Nebraska Retainage Overview

Retainage serves two general purposes: (1) To provide an incentive to the contractor or subcontractor to complete the project; and (2) To give the owner some protection against problems like liens, contractual defaults, delays, and more. In most states, laws exist to regulate how the parties use the retainage concept, mostly protecting some parties against abuse of the tool from others. The following are resources, legal information, and frequently asked questions about Nebraska’s retainage requirements. The Nebraska retainage statutes are reproduced below on this page.

Nebraska Retainage for Private Projects FAQs

Nebraska Retainage FAQs

Does Nebraska limit the amount of retainage that can be withheld from a contractor?

Retainage funds not to exceed 10%.  Rate reduced to 5% after half of the project is completed.  Retainage may not be withheld after work is substantially complete.

How long can a party withhold retainage in Nebraska?

Owners shall pay a contractor within 45 days after substantial completion of the project or a portion of the project. Contractors shall pay subcontractors retention due within 10 days of receiving retainage from the owner.

Does Nebraska require retained funds be deposited in a special account? Can securities be substituted for retainage?

Indiana does not provide a retainage statute for private projects.

How can I make a claim to recover retainage in Nebraska?

Contractor must submit payment request to owner.

Is there a specific notice required to recover retainage in Nebraska?

See above.

Nebraska Retainage for Public Projects FAQ

Nebraska Retainage FAQs

Does Nebraska limit the amount of retainage that can be withheld from a contractor?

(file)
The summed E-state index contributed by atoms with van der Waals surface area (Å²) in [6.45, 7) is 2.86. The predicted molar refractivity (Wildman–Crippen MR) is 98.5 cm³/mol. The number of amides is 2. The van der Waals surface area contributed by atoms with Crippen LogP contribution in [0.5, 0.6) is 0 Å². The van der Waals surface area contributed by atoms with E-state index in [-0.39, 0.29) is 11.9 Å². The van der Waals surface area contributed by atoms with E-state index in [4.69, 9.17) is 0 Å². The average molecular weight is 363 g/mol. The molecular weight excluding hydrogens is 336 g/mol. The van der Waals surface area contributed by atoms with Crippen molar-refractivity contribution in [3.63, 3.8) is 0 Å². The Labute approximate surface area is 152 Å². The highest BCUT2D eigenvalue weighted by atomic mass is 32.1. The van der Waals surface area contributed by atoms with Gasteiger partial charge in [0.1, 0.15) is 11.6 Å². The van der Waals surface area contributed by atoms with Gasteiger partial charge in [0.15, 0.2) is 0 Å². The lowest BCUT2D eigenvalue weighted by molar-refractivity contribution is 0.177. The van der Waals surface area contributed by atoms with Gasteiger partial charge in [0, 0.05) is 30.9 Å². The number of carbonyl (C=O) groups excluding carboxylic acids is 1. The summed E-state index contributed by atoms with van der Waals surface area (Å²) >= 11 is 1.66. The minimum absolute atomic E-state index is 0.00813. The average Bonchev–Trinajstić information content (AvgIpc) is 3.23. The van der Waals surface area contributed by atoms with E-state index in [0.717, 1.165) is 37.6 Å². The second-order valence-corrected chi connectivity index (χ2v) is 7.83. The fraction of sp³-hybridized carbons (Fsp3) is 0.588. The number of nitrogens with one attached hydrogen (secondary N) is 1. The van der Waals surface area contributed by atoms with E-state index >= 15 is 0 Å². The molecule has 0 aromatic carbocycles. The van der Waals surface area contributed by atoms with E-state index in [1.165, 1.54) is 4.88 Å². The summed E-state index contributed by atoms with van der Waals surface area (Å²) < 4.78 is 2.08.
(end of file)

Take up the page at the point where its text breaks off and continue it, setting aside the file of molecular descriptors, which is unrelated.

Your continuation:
No retainage rate or limits imposed by statute.

How long can a party withhold retainage in Nebraska?

Indiana does not provide a retainage statute for public projects.

Does Nebraska require retained funds be deposited in a special account? Can securities be substituted for retainage?

Indiana does not provide a retainage statute for public projects.

How can I make a claim to recover retainage in Nebraska?

Indiana does not provide a retainage statute for public projects.

Is there a specific notice required to recover retainage in Nebraska?

Indiana does not provide a retainage statute for public projects.

Nebraska Retainage Statutes

Getting informed about prompt payment laws is important. An examination of Nebraska’s retainage laws, the rules and regulations related to the amount and timing of allowable retained payments, is important to know your rights and responsibilities as a party on a construction project. Nebraska’s specific laws can be found in: Neb. Rev. Stat. § 45-1204, and are reproduced below.

Retainage Statute on Private Projects

§ 45-1204: Withholdings; Authorized

When work has been performed pursuant to a contract, an owner, a contractor, or a subcontractor may only withhold payment:

(1) For retainage, in an amount not to exceed the amount specified in the applicable contract, which shall not exceed a rate of ten percent. If the scope of work for the contractor or subcontractor from which retainage is withheld is fifty percent complete and if the contractor or subcontractor has performed work in accordance with the provisions in the applicable contract, no more than five percent of any additional progress payment may be withheld as retainage if the contractor or subcontractor provides or has provided satisfactory and reasonable assurances of continued performance and financial responsibility to complete the work;

(2) Of a reasonable amount, to the extent that such withholding is allowed in the contract, for any of the following reasons:

(a) Reasonable evidence showing that the contractual completion date will not be met due to unsatisfactory job progress;

(b) Third-party claims filed or reasonable evidence that such a claim will be filed with respect to work under the contract; or

(c) Failure of the contractor to make timely payments for labor, equipment, subcontractors, or materials; or

(3) After substantial completion, in an amount not to exceed one hundred twenty-five percent of the estimated cost to complete the work remaining on the contract.

Retainage Statute on Public Projects

N/A.

Nebraska does not provide a retainage statute for public projects.